A True Texas Medicine Woman

Hi! Lorraine couldn’t be here today so I’m filling in. I hope you’re not too disappointed, but she’ll be back on October 10th. Meantime, I hope you find this as interesting as I did.

gun-and-holster.jpgAt a time when strapping on a gun was as commonplace and as necessary as breathing, you can imagine that the odds of getting shot were fairly high. Treatments for gunshot were basic—dig the lead out if you could and if you couldn’t you were likely a goner. Not a good scenario when doctors were hard to come by.

When we’re crafting our western romances, we usually have to do a lot of research about various things and sometimes we run across truly amazing stories. Here’s one I stumbled upon when I was researching gunshot wounds and treatment. I thought you might like to know about one of the most unique women who lived in Texas.

sophie-herzog.jpgDr. Sofie Herzog who came from back East to Brazoria, Texas in the late 1800’s was quite colorful. The lady doctor’s arrival in the small coastal community of Brazoria created quite a stir. She was attractive, energetic and a highly skilled physician. Though not Texas’ first woman doctor, in 1895 she was definitely a pioneer in a male-dominated field of the Victorian era. Not only was Dr. Sofie out of place in her chosen profession, but her appearance shocked a good many. She wore her hair cropped short, rode a horse astride instead of sidesaddle, and shaded her face with a man’s hat. Needless to say, she set tongues wagging. But the doctor had obvious medical skill and little competition, so when someone needed assistance, they weren’t too picky about the gender. Soon folks were calling her simply Doctor Sofie. 

She became particularly adept at removing bullets from gunshot victims. One of her techniques was elevating a gunshot patient so that gravity would aid in getting the lead out. Only twice in her career was she unsuccessful in recovering a bullet. When she had accumulated 24 extracted pieces of lead from gunfighters, she had a jeweler fashion a necklace with a gold bead threaded between each slug. She wore it constantly as a good luck charm the rest of her life.


Word of her medical skills and pleasing bedside manner soon spread. Dr. Sofie made calls in her buggy or traveled astride a horse. Often, she rode on handcars or trains to get to someone along the rail line in need of a doctor. In 1906, the railroad formalized its relationship with Dr. Sofie, appointing her chief surgeon of the S.L.B. & M Railroad. But, when headquarters learned that a female doctor had been hired, Dr. Sofie received a polite letter asking her to relinquish her position. She stubbornly refused and remained on the line’s payroll the rest of her life.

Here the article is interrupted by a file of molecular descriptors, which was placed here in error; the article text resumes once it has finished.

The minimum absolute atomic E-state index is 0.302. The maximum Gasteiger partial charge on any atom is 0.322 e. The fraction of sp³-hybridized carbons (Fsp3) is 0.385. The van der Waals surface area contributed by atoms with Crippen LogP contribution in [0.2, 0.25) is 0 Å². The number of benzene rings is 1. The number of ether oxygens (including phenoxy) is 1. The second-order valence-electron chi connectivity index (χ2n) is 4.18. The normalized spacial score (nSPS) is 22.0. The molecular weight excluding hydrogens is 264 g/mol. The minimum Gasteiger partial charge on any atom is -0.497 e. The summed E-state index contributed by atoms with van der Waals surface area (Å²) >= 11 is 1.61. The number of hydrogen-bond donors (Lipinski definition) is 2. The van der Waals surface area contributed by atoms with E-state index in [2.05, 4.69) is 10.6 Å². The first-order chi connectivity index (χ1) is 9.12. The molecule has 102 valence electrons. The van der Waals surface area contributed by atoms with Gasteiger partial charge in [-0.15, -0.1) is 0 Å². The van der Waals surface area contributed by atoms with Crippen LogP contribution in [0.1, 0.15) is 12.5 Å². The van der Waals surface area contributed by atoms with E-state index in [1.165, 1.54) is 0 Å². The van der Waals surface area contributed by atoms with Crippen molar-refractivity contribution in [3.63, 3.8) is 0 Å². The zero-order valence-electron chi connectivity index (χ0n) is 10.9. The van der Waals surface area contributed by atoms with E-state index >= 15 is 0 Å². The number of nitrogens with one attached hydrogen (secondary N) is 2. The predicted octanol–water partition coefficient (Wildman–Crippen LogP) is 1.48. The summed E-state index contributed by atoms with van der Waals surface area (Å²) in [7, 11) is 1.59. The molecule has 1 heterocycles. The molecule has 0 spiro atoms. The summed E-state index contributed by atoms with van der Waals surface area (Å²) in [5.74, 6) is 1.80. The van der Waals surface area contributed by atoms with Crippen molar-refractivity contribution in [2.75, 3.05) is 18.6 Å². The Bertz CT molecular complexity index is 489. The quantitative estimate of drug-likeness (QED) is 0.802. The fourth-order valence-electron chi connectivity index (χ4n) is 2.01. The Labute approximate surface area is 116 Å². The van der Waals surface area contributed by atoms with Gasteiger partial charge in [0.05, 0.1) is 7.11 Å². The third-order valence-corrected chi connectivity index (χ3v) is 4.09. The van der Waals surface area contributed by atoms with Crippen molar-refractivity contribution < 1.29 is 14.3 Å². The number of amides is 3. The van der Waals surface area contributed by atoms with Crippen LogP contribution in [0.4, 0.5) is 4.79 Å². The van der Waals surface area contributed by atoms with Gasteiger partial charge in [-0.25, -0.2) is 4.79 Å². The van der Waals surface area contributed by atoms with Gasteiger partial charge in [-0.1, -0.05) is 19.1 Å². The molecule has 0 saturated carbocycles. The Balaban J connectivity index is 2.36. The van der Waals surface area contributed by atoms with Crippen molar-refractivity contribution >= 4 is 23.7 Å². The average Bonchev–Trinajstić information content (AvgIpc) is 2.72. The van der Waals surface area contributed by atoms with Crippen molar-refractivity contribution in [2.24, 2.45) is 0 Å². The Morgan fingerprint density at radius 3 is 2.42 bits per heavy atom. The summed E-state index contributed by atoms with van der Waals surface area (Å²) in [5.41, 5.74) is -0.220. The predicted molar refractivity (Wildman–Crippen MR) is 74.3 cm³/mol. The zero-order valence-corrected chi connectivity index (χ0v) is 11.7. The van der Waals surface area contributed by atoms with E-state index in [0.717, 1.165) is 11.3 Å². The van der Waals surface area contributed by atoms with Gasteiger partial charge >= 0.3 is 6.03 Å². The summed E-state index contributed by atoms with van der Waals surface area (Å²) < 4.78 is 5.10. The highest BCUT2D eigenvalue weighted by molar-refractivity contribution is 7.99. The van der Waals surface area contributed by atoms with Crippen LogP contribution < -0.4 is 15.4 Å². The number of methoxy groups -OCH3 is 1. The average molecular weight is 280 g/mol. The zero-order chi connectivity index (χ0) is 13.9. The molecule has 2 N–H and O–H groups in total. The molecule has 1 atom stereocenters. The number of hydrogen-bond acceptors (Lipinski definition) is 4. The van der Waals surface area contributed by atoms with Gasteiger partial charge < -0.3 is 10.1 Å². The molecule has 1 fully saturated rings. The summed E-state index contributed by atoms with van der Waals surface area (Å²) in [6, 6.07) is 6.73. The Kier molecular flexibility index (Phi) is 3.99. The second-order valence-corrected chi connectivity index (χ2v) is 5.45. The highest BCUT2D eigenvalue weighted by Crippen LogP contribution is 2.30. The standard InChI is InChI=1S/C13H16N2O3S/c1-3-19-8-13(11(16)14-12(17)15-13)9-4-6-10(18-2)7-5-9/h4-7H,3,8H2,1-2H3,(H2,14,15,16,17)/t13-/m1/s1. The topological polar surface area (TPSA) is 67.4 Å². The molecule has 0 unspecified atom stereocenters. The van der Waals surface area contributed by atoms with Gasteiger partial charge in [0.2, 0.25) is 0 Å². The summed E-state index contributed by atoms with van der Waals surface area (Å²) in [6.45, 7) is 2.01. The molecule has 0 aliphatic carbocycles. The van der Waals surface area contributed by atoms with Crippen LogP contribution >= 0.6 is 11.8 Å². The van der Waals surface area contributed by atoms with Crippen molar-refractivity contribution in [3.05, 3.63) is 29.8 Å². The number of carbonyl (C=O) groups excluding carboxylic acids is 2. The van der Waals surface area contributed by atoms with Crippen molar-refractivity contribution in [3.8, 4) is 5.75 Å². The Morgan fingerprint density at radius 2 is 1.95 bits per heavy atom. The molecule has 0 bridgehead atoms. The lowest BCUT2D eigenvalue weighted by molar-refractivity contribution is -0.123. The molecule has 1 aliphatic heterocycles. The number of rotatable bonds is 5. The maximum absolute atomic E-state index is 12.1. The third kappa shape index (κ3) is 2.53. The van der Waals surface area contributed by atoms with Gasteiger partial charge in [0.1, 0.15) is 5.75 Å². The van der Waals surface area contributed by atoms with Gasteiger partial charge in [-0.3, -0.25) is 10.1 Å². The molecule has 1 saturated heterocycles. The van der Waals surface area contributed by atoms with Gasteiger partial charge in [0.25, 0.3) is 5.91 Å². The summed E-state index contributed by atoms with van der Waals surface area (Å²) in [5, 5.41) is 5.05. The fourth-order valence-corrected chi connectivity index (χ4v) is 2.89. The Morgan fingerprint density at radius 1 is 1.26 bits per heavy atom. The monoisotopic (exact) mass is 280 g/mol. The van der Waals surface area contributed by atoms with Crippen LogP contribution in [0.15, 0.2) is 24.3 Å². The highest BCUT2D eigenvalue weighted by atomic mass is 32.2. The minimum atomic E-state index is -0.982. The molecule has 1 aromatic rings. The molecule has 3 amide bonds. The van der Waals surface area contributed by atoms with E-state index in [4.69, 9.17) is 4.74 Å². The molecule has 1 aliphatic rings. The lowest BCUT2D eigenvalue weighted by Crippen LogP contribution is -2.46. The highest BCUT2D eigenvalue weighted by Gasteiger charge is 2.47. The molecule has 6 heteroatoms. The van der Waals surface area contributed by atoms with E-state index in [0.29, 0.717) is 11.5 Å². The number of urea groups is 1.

In addition to her medical practice, Dr. Sofie operated her own pharmacy, built and operated a hotel, and became wealthy by investing in real estate. She was very enterprising.

In 1913, the 65-year-old doctor married Marion Huntington—a 70-year-old widower—and moved to his plantation seven miles outside Brazoria. Having reached an age when many would have retired, Dr. Sofie continued her practice, commuting each day from the plantation to town in a new Ford—the first automobile in the county.Fourteen years later, Dr. Sofie died of a stroke at a Houston hospital on July 21, 1925. At her request, they buried her with her lucky bullet necklace, evidence of her surgical skills and charming eccentricity. 

Here are a few prices for medical procedures and assistance in the 1800’s: 

A visit within one mile    $1.00

Each succeeding mile — .50

Simple case of midwifery — $5.00

For bleeding — .50

Bullet Wounds — Between $1.00 to 10.00

For setting fracture — $5.00 to 10.00

Amputating Arm — $10.00

Amputating Leg — $20.00

For advice and prescription in office — $1.00

For difficult cases, fee based in proportion to difficulty.

But as was often the case, the doctor accepted goods in lieu of money. I haven’t heard of one doctor who refused to treat someone because they couldn’t pay.

Have you read about or know an interesting person with an unusual story?                                       Or maybe you’d like to comment on the cheaper cost of medical treatment in relation to today’s prices?

Also. . .If you haven’t registered yet for the Big Fall Bonanza Contest, better get your name in the hat. The contest ends on November 30th.

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Here in the Texas Panhandle, we do love our cowboys. There's just something about a man in a Stetson and jeans that makes my heart beat faster. I'm not much of a cook but I love to do genealogy and I'm a bit of a rock hound. I'm also a NY Times & USA Today bestselling author of historical western romance. You can contact me through my website and I'd love to connect with you on Facebook, Twitter, Pinterest and more. HAPPY READING!

30 thoughts on “A True Texas Medicine Woman”

  1. Oh that’s really cool, especially the necklace she had fashioned.

    Oh yeah, the prices of medical assistance had changed a lot and not only that, but I imagine most of her patients didn’t have any form of insurance either. Wouldn’t it be great to have flat rates nowadays rather than paying one cost without insurance and an entire other amount if you do have it?